Plans underway for innovative Indigenous university centre in Quebec

The First Nations Education Council and Université Laval have signed an agreement to start working on an innovative Indigenous university centre.

Initiative at Université Laval hopes to decolonize education

people sitting at a table smile as they sign a document
The First Nations Education Council (FNEC) and Université Laval signed an agreement on Monday as they are starting to work on the business plan for an innovative Indigenous university centre. (Émilie Warren/CBC News)

Representatives of the First Nations Education Council [FNEC] and Université Laval signed an agreement on Monday to start planning what they say will be Quebec's first Indigenous educational hub.

The FNEC announced it is drafting a business plan for an initiative called "Maison des savoirs" — an Indigenous university centre which will be created by and for Indigenous peoples.

"This is a very important moment for me," said Innu elder Élisabeth Ashini, who said an opening prayer at the event.

"I know that elders of my generation, if they were here, they would be very happy."

Elderly woman speaks into microphone. She is wearing a colourful shawl over her shoulders.
Innu elder Élisabeth Ashini opened the news conference on Monday with a prayer. (Émilie Warren/CBC News)

Following the lead of other university campuses, such as University of Saskatchewan and University of British Columbia, FNEC, in collaboration with Université Laval, plans on offering its own holistic approach to education for Indigenous students.

Although the project is still in the planning stages, Denis Gros-Louis, director general of the FNEC, says it will involve three key elements: building a dedicated pavilion, offering courses on language and culture and building an elders' lodge.

The university says the hope is to provide learning opportunities inspired by the values, cultures, and languages of Indigenous communities and create inviting spaces for Indigenous students from across the province. Those involved say it can help decolonize post-secondary education.

Focus on 'doing things differently'

This project comes partly as a response to the calls to action by the Truth and Reconciliation Commission (TRC), particularly for access to higher education and the establishment of an education system by and for Indigenous peoples.

The focus will be on the ability to adapt the content of university programs to suit the needs of Indigenous students, says John Martin, chief of the Micmacs of Gesgapegiag and member of the FNEC Chiefs Committee.

"There's just an enormous potential for development in changing the way education is passed on to our students," said Martin.

He described the announcement as a milestone. In 1976, the Quebec government shut down Collège Manitou, a school for Indigenous students in La Macaza, Que.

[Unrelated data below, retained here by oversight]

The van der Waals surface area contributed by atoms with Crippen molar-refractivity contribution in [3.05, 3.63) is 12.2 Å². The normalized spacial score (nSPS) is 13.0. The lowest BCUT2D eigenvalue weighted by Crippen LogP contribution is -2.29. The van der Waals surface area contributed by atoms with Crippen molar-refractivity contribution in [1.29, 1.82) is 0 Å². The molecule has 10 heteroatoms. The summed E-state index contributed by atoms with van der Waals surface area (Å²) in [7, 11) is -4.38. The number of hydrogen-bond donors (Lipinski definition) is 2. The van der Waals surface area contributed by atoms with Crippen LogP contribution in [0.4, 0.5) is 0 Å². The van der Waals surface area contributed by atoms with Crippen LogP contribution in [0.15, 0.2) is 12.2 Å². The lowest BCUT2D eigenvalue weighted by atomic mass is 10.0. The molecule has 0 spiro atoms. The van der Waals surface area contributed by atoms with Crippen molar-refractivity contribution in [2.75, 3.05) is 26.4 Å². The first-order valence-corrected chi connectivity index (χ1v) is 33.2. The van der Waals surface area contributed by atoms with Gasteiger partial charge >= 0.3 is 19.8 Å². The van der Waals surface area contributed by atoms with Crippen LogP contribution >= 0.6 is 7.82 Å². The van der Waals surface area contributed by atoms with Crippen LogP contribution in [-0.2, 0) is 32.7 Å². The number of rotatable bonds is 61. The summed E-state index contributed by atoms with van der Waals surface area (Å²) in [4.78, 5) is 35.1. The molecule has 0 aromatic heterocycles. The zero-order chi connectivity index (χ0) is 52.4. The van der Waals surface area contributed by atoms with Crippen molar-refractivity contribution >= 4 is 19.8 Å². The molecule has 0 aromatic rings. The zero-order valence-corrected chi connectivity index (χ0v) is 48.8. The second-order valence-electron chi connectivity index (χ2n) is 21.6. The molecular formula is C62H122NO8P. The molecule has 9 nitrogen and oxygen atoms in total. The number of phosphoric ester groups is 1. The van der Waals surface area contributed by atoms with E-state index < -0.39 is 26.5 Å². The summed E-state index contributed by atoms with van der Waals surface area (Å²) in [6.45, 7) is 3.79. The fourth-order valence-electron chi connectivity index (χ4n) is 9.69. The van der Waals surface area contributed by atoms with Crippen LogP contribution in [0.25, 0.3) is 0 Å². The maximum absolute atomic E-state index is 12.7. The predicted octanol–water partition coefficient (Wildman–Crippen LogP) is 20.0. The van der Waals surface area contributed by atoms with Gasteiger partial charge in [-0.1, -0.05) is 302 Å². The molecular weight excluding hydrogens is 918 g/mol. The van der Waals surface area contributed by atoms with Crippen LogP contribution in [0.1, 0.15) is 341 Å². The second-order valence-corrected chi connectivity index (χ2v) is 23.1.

Man looks to his right as he is speaking into a microphone as part of a panel of speakers.
Chief John Martin is a member of the FNEC Chiefs Committee, an association made up of 22 First Nations in Quebec working to exercise their right to full jurisdiction over education. (Émilie Warren/CBC News)

It was only in 2011, 35 years later, that Quebec got a school dedicated to Indigenous students once again, Kiuna College in Odanak, Que.

Offering diplomas in social sciences, communication, arts and literature, Kiuna is managed by the FNEC. Gros-Louis says the Université Laval project will build off what they have learned managing and creating Kiuna College.

Cathia Bergeron, vice-rector of academic and student affairs at Université Laval, says whatever topic, courses or programs are developed will be designed to meet the needs identified by communities.

"We're talking about doing things differently, not necessarily just replicating models that we already know at the university, but really trying to think differently and build something different," said Bergeron.

Investing $2M over 5 years

Université Laval has committed to spending $2 million dollars over the next five years to create a business plan for the initiative. Part of the agreement stands on the condition that the university consult with members of the community to develop the best approaches to guarantee students' success.

Copies of a paper agreement lay on a table
Representatives from FNEC and Université Laval signed an agreement as the first step in developing the Indigenous centre in Quebec. (Émilie Warren/CBC News)

The agreement should see more Indigenous leaders graduating, said Gros-Louis.

"It's not only about just health or education, [it's] about building our communities and moving forward," said Gros-Louis.

FNEC and Université Laval say the centre should reflect the values of teaching, research, and community service.

In the news release, Université Laval said the business plan must be approved by Indigenous leaders and the Ministry of Higher Education [Ministère de l'Enseignement supérieur].


  • An earlier version of this story described Élisabeth Ashini as chief of Gesgapegiag and the FNEC Chiefs Committee. In fact those titles are held by John Martin.
    Dec 13, 2022 1:40 PM ET


Rachel Watts

CBC journalist

Rachel Watts is a journalist with CBC News in Quebec City. Originally from Montreal, she enjoys covering stories in the province of Quebec. You can reach her at

With files from Émilie Warren